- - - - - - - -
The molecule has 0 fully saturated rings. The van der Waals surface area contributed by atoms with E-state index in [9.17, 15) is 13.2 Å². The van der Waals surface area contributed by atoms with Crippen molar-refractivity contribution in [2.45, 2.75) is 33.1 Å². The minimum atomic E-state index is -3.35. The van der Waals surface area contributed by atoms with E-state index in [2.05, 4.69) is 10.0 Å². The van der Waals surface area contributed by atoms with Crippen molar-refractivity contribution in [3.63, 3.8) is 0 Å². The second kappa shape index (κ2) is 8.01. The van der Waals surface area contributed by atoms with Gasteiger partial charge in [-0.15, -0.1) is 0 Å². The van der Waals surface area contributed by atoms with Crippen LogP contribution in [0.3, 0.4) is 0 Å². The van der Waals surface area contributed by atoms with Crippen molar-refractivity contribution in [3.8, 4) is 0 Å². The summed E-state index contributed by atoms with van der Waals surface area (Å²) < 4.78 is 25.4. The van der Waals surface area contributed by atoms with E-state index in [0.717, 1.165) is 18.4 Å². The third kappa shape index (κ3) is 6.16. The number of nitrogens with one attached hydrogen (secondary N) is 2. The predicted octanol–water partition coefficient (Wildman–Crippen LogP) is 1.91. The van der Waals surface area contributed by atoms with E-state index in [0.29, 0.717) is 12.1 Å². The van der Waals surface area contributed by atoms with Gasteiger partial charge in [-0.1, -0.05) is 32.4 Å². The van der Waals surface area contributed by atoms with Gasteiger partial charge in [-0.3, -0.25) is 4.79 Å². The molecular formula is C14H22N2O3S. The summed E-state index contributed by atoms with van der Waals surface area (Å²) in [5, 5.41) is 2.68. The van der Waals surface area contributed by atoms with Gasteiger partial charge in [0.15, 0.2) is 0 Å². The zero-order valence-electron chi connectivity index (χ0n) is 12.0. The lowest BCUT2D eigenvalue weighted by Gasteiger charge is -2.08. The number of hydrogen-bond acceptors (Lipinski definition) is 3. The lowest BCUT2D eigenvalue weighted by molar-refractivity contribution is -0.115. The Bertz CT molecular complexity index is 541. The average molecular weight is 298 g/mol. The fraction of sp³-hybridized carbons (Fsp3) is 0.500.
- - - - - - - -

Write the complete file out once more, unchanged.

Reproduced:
The molecule has 0 fully saturated rings. The van der Waals surface area contributed by atoms with E-state index in [9.17, 15) is 13.2 Å². The van der Waals surface area contributed by atoms with Crippen molar-refractivity contribution in [2.45, 2.75) is 33.1 Å². The minimum atomic E-state index is -3.35. The van der Waals surface area contributed by atoms with E-state index in [2.05, 4.69) is 10.0 Å². The van der Waals surface area contributed by atoms with Crippen molar-refractivity contribution in [3.63, 3.8) is 0 Å². The second kappa shape index (κ2) is 8.01. The van der Waals surface area contributed by atoms with Gasteiger partial charge in [-0.15, -0.1) is 0 Å². The van der Waals surface area contributed by atoms with Crippen LogP contribution in [0.3, 0.4) is 0 Å². The van der Waals surface area contributed by atoms with Crippen molar-refractivity contribution in [3.8, 4) is 0 Å². The summed E-state index contributed by atoms with van der Waals surface area (Å²) < 4.78 is 25.4. The van der Waals surface area contributed by atoms with E-state index in [0.717, 1.165) is 18.4 Å². The third kappa shape index (κ3) is 6.16. The number of nitrogens with one attached hydrogen (secondary N) is 2. The predicted octanol–water partition coefficient (Wildman–Crippen LogP) is 1.91. The van der Waals surface area contributed by atoms with E-state index in [0.29, 0.717) is 12.1 Å². The van der Waals surface area contributed by atoms with Gasteiger partial charge in [-0.1, -0.05) is 32.4 Å². The van der Waals surface area contributed by atoms with Gasteiger partial charge in [-0.3, -0.25) is 4.79 Å². The molecular formula is C14H22N2O3S. The summed E-state index contributed by atoms with van der Waals surface area (Å²) in [5, 5.41) is 2.68. The van der Waals surface area contributed by atoms with Gasteiger partial charge in [0.15, 0.2) is 0 Å². The zero-order valence-electron chi connectivity index (χ0n) is 12.0. The lowest BCUT2D eigenvalue weighted by Gasteiger charge is -2.08. The number of hydrogen-bond acceptors (Lipinski definition) is 3. The lowest BCUT2D eigenvalue weighted by molar-refractivity contribution is -0.115. The Bertz CT molecular complexity index is 541. The average molecular weight is 298 g/mol. The fraction of sp³-hybridized carbons (Fsp3) is 0.500.